The new American administration has yet to define its relationship with Asia. While Washington is making a well-thought-out policy towards Asia, Europe must also redefine its own relationship with the region and craft a stand-alone policy towards the continent that still looks up to it for trade, investment and technology. While economic growth continues to be strong, political antagonisms begin to rise. North Korea’s recent firing of an intermediate-range ballistic missile is a reminder of Asia’s importance for global security.
Europeans and Asian have a common interest in collaborating on issues such as climate change, preserving the Iran deal and safeguarding international organizations including the United Nations. In addition to Europe’s soft power expertise in preventive diplomacy, conflict resolution and conflict management, Brussels is also a valuable partner for Asia in managing maritime security, fighting cybercrime and countering terrorism. A more visible European security profile in Asia would surely have the added benefit of helping the EU’s longstanding goal of joining the East Asia Summit, an annual forum of Asian countries that since 2011 has included also the US and Russia.
Following the collapse of the Trans-Pacific Partnership (TPP) trade agreement and the US disinterest in the Transatlantic Trade and Investment (TTIP), Brussels should work harder to finally revive pending free trade agreements with Japan, India and individual South East Asian countries. Trade is a major employer within the bloc, giving livelihood to about 31 million Europeans. Therefore, the EU should get serious about negotiating an FTA with the 10-member Association of Southeast Asian Nations (ASEAN) and speed up trade talks with Australia and New Zealand.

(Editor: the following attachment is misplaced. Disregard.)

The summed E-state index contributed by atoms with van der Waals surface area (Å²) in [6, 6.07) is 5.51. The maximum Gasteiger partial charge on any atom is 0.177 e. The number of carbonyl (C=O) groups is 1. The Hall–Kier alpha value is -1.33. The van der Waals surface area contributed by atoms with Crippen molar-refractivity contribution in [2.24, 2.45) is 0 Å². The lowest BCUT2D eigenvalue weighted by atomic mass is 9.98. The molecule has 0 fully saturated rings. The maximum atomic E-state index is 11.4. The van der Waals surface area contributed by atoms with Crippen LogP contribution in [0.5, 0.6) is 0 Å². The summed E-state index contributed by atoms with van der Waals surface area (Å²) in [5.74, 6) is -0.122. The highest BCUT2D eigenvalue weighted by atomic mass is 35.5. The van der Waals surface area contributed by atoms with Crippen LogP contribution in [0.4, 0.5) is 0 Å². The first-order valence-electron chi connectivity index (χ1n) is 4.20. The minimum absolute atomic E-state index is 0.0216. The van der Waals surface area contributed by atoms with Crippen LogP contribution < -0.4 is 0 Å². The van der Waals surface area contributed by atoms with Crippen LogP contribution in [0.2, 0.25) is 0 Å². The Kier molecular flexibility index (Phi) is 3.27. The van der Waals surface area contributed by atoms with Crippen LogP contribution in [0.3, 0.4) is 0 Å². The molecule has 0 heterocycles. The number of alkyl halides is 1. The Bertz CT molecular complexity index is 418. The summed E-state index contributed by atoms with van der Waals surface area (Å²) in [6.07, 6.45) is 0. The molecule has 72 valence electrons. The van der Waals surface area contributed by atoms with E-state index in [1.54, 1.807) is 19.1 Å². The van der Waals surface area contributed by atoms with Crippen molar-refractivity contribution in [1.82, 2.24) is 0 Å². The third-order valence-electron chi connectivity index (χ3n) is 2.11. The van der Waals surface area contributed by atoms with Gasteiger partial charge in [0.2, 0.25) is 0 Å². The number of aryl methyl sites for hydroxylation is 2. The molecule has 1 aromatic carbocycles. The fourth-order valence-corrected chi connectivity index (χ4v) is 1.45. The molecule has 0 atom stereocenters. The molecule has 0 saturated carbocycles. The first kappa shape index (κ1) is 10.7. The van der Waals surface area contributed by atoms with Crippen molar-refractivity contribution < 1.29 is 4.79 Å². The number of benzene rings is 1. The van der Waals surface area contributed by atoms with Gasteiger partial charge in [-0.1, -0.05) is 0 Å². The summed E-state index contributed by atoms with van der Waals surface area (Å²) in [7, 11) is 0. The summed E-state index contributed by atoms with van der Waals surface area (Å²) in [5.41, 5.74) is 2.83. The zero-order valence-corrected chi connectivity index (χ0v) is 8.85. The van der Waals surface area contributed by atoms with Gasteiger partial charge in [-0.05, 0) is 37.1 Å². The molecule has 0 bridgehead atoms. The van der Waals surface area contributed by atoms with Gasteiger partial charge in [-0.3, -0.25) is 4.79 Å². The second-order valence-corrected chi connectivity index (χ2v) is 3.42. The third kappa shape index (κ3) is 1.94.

Moreover, on top of trade and security concerns, Brussels should also make a serious effort to revamp its bilateral ties with Asia’s major players. The links that the EU has developed over the years with China, Japan, Korea, India and ASEAN should be now made resilient and strategically substantiated. Europe should also get inspiration from other regional initiatives such as trilateral cooperation efforts by Japan, China and Korea.
‘Europe-Asia Relations Become a Priority in the Age of Trump’ – Commentary by Shada Islam – Friends of Europe.